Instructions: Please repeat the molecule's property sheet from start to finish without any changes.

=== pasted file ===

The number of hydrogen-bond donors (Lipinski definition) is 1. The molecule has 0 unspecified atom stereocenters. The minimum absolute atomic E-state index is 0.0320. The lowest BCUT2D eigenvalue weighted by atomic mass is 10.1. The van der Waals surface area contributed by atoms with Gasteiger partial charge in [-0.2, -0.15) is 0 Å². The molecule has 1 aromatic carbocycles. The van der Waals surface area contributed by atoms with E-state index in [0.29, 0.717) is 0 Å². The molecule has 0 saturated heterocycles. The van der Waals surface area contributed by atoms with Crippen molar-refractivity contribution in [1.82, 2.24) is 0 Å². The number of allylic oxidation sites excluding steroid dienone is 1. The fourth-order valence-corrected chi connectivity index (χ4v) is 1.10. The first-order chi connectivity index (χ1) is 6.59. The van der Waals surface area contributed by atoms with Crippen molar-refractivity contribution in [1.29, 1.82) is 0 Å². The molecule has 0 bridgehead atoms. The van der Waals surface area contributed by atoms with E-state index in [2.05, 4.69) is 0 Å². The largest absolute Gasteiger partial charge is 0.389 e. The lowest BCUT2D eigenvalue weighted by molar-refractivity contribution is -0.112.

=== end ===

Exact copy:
The number of hydrogen-bond donors (Lipinski definition) is 1. The molecule has 0 unspecified atom stereocenters. The minimum absolute atomic E-state index is 0.0320. The lowest BCUT2D eigenvalue weighted by atomic mass is 10.1. The van der Waals surface area contributed by atoms with Gasteiger partial charge in [-0.2, -0.15) is 0 Å². The molecule has 1 aromatic carbocycles. The van der Waals surface area contributed by atoms with E-state index in [0.29, 0.717) is 0 Å². The molecule has 0 saturated heterocycles. The van der Waals surface area contributed by atoms with Crippen molar-refractivity contribution in [1.82, 2.24) is 0 Å². The number of allylic oxidation sites excluding steroid dienone is 1. The fourth-order valence-corrected chi connectivity index (χ4v) is 1.10. The first-order chi connectivity index (χ1) is 6.59. The van der Waals surface area contributed by atoms with Crippen molar-refractivity contribution in [1.29, 1.82) is 0 Å². The molecule has 0 bridgehead atoms. The van der Waals surface area contributed by atoms with E-state index in [2.05, 4.69) is 0 Å². The largest absolute Gasteiger partial charge is 0.389 e. The lowest BCUT2D eigenvalue weighted by molar-refractivity contribution is -0.112.